Gilroy real estate agents are reporting that 1,218 single-family homes, condos and town homes were sold in the city in the last two years, yet Gilroy schools are facing a head-scratching decline in enrollment.
Real estate professionals are offering multiple explanations.
Some say it’s because sales are declining. Others are saying shifting demographics—new homebuyers without children or with one child—are affecting future school populations.
Increasing housing prices with higher interest rates have resulted in a 17 percent drop in Gilroy home sales from 665 in 2017 to 553 in 2018, according to local real estate figures.
“As far as ‘family make-up’ concerning Gilroy homebuyers, there doesn’t seem to be a significant difference from years past,” said John Agresta, managing broker for Coldwell Banker-Gilroy. “What is happening, however, is that the number of homes being sold (in Gilroy) has declined.”
“I wouldn’t think that (declining enrollment) would be the case because the reality is people I talk to who are interested in living in Gilroy are first-time buyers and move-up buyers who have children but were priced out of Silicon Valley and further up the peninsula,” said veteran Intero Realtor Rick Patereau, a longtime Gilroy resident and member of the National Association of Realtors.
The school district is projecting that two years of declining enrollments is a trend that will continue into the foreseeable future. Gilroy is not alone with most school districts within Santa Clara County experiencing the same downward trend.
Gilroy school district leaders are trying to face the decline head-on and even are considering a school closure in 2020 if enrollment doesn’t turn around soon.
Although home prices have increased steadily in the recent past, Patereau maintained that Gilroy remains affordable—for the Bay Area—with the home median price for a three-bedroom, two-bath single-family home in the high $700,000s. In today’s market, that’s considered a deal compared to Silicon Valley communities where homes are selling on average for more than $1 million.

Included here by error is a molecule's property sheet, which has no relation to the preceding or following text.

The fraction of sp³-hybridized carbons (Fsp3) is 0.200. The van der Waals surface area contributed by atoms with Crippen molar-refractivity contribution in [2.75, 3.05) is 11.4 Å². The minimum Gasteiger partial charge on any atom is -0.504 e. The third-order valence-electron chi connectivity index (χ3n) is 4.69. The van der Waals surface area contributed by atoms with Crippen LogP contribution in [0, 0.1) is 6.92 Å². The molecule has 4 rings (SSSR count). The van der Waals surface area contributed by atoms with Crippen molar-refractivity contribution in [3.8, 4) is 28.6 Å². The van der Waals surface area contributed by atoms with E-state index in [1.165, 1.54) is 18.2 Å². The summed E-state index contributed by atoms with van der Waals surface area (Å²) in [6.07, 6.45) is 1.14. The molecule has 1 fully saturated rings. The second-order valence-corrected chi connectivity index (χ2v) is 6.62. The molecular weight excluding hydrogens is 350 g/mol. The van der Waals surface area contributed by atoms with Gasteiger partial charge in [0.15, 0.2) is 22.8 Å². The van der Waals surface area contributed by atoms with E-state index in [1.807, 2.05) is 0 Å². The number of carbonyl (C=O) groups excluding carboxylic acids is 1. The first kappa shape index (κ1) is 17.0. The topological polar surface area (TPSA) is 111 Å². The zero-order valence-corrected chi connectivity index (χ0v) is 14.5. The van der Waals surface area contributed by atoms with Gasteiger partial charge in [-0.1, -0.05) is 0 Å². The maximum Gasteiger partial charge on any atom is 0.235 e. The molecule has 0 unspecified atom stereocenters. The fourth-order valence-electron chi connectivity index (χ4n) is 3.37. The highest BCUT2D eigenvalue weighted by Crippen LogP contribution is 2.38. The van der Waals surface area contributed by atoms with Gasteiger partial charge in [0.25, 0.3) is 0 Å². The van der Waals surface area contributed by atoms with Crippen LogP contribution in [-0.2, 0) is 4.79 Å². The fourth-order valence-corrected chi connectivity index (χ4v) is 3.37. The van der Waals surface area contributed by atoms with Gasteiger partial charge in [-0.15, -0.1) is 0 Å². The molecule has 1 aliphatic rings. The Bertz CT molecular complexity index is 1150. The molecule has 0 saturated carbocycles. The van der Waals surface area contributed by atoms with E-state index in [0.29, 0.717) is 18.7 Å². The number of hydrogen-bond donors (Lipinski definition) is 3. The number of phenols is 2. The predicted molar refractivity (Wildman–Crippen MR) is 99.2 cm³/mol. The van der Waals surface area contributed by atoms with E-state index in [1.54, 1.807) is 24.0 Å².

“The good news is that homes in South County remain affordable and that certainly is a draw for buyers as they compare prices north of Gilroy (San Jose, Santa Clara, Los Gatos),” Agresta said. “During the past several years, however, commuting issues became a huge factor, and buyers seem unwilling to purchase in Gilroy and commute to Silicon Valley.”
Patereau recalled the last three home-buyers he worked with were without children, but “one of the groups was moving here so they have space because they are planning for a family.”
The high cost of living has resulted in low birth rates in Gilroy and throughout Santa Clara County, according to a recent report.
“Those folks who are working in Silicon Valley and have $100,000-plus salaries and two people are working, they are still priced out of areas close to (work) campuses. Gilroy is still a viable option for them,” Patereau said. “However, millenials are not real eager to start families and are delaying having children.”
The increased housing inventory in Gilroy provides a variety of choices for home-buyers. New housing developments are more expensive and generally go to empty-nesters, but townhomes and condos “remain options for younger families,” according to Patereau. However, even with recent price reductions over the last couple of months, blue-collar families find it nearly impossible to get into the market.
Then, there is the question of how these home-buyers perceive Gilroy public schools and whether they’re opting for private or charter schools rather than neighborhood schools.
“It’s something we fight every day,” said Patereau, who had two children graduate from Gilroy public schools and has nothing but high praise for the leadership of Superintendent Deborah Flores.
“We are able to pull up scores for schools, and they have improved dramatically over the last seven to 10 years since Debbie Flores moved into the position of superintendent,” Patereau said. “She’s improved the quality of schools. People with concerns, I show them the statistics of improvements over the years.”
Flores said she has not seen any evidence that the district is losing more students to private schools.
“We don’t have a large number of kids who go to private schools, anyway,” said Flores, whose staff is relying on data that shows low birth rates and housing affordability as the two main factors leading to the district’s declining enrollment.
Flores added that she hasn’t heard anything about increasing enrollment at area private schools.